Balmer honored for winkling out bad telemarketers
Blaine police officer Doug Balmer has drawn international
acclaim for his skills helping nail fraudulent telemarketers
who prey on the elderly.
At an August 20 ceremony at the U.S. Consulate in Vancouver, B.C.
Balmer was given an award for excellent police work. Special Agent Nora Collas from the Los Angeles FBI office and Ramon Garcia of the FBI special legate office in Vancouver joined members of the RCMP commerical crimes section to present Balmer with the award from FBI Director Robert S. Mueller.
From 1998 to 2001, Balmer helped U.S. and Canadian law enforcement agencies crack down on dozens of criminals who use the border to insulate themselves from prosecution as they steal millions of dollars from their victims, many of whom are elderly. The task force, known in Canada as Project Emptor, has indicted and arrested major scam operators, and has seized over 30 million dollars worth of assets, said Blaine deputy police chief Mike Haslip. These assets are sold and the proceeds returned to the crime victims as partial compensation for their losses.
Balmer personally arrested two ring leaders who crossed the border from Canada into Blaine to launder money. Wilson Okike, 29, of Surrey B.C. is now serving a 7-year sentence for his part in a high volume scam. His partner Basil Steeves, 33, also from Surrey, will spend 2 1/2 years in prison in the U.S. after both pleaded guilty to telemarketing fraud against the elderly. Haslip said the task force estimates the two stole over three million dollars from 1,400 victims. The RCMP was able to recover 1.7 million dollars.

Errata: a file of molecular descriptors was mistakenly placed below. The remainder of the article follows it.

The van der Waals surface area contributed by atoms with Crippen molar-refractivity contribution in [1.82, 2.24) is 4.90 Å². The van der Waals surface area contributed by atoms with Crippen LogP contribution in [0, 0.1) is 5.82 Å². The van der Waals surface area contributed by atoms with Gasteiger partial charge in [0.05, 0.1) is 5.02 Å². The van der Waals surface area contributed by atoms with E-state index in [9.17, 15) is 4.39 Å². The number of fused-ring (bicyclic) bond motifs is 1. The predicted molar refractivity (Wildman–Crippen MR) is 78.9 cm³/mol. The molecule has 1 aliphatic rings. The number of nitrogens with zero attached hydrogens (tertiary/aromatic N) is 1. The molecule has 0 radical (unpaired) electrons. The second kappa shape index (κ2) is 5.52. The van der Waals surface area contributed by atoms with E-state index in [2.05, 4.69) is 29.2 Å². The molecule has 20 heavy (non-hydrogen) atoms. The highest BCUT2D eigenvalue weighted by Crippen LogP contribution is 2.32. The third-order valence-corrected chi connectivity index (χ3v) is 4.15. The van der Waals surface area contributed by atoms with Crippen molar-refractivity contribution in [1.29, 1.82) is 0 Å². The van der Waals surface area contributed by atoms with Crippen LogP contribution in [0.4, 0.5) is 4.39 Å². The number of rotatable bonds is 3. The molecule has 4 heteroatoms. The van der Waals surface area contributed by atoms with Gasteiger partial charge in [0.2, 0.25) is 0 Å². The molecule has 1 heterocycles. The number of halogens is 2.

Elderly victims often suffer a devastating loss of self confidence when they realize they have been conned. In at least two cases victims in the crimes Balmer helped investigate committed suicide after realizing that they had lost their life savings. Police occasionally receive calls from local victims who have lost money to criminals via the phone or by email.Several fraudulent companies in the BC lower mainland use mail drops in Whatcom County.
Con artists find US victims more willing to send their money to a US address, and until now they were able to take their stolen money back to BC and hide behind the invisible wall that the border created for law enforcement. Haslip said. The task force created portals for law enforcement officials like Officer Balmer to cooperate and put these con artists behind prison walls instead.
Blaine Police and other area law enforcement agencies have more information available to help protect people from telemarketing crime.The ground rules still apply; if it sounds to good to be true, it usually is, Haslip said.